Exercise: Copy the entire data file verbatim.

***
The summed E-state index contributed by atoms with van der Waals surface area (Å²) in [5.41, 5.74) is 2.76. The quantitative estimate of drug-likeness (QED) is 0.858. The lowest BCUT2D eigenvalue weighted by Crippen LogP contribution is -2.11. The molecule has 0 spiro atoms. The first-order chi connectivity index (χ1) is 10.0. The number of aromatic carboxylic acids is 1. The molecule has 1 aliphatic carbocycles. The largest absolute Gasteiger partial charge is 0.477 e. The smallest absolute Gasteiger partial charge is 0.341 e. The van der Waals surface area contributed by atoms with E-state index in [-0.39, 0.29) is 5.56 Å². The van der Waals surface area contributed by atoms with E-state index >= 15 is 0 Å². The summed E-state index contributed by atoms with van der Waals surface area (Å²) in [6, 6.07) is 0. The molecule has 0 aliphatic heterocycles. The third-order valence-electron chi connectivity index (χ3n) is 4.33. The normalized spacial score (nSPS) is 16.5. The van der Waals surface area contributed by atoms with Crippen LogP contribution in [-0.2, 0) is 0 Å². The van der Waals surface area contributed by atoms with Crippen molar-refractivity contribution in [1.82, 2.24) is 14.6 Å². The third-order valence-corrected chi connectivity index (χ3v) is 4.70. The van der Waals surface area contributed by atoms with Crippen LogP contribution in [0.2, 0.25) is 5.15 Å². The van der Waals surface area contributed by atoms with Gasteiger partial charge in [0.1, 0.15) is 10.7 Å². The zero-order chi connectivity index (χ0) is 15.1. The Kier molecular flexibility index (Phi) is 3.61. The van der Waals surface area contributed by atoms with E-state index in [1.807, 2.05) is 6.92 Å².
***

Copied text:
The summed E-state index contributed by atoms with van der Waals surface area (Å²) in [5.41, 5.74) is 2.76. The quantitative estimate of drug-likeness (QED) is 0.858. The lowest BCUT2D eigenvalue weighted by Crippen LogP contribution is -2.11. The molecule has 0 spiro atoms. The first-order chi connectivity index (χ1) is 10.0. The number of aromatic carboxylic acids is 1. The molecule has 1 aliphatic carbocycles. The largest absolute Gasteiger partial charge is 0.477 e. The smallest absolute Gasteiger partial charge is 0.341 e. The van der Waals surface area contributed by atoms with E-state index in [-0.39, 0.29) is 5.56 Å². The van der Waals surface area contributed by atoms with E-state index >= 15 is 0 Å². The summed E-state index contributed by atoms with van der Waals surface area (Å²) in [6, 6.07) is 0. The molecule has 0 aliphatic heterocycles. The third-order valence-electron chi connectivity index (χ3n) is 4.33. The normalized spacial score (nSPS) is 16.5. The van der Waals surface area contributed by atoms with Crippen LogP contribution in [-0.2, 0) is 0 Å². The van der Waals surface area contributed by atoms with Crippen molar-refractivity contribution in [1.82, 2.24) is 14.6 Å². The third-order valence-corrected chi connectivity index (χ3v) is 4.70. The van der Waals surface area contributed by atoms with Crippen LogP contribution in [0.2, 0.25) is 5.15 Å². The van der Waals surface area contributed by atoms with Gasteiger partial charge in [0.1, 0.15) is 10.7 Å². The zero-order chi connectivity index (χ0) is 15.1. The Kier molecular flexibility index (Phi) is 3.61. The van der Waals surface area contributed by atoms with E-state index in [1.807, 2.05) is 6.92 Å².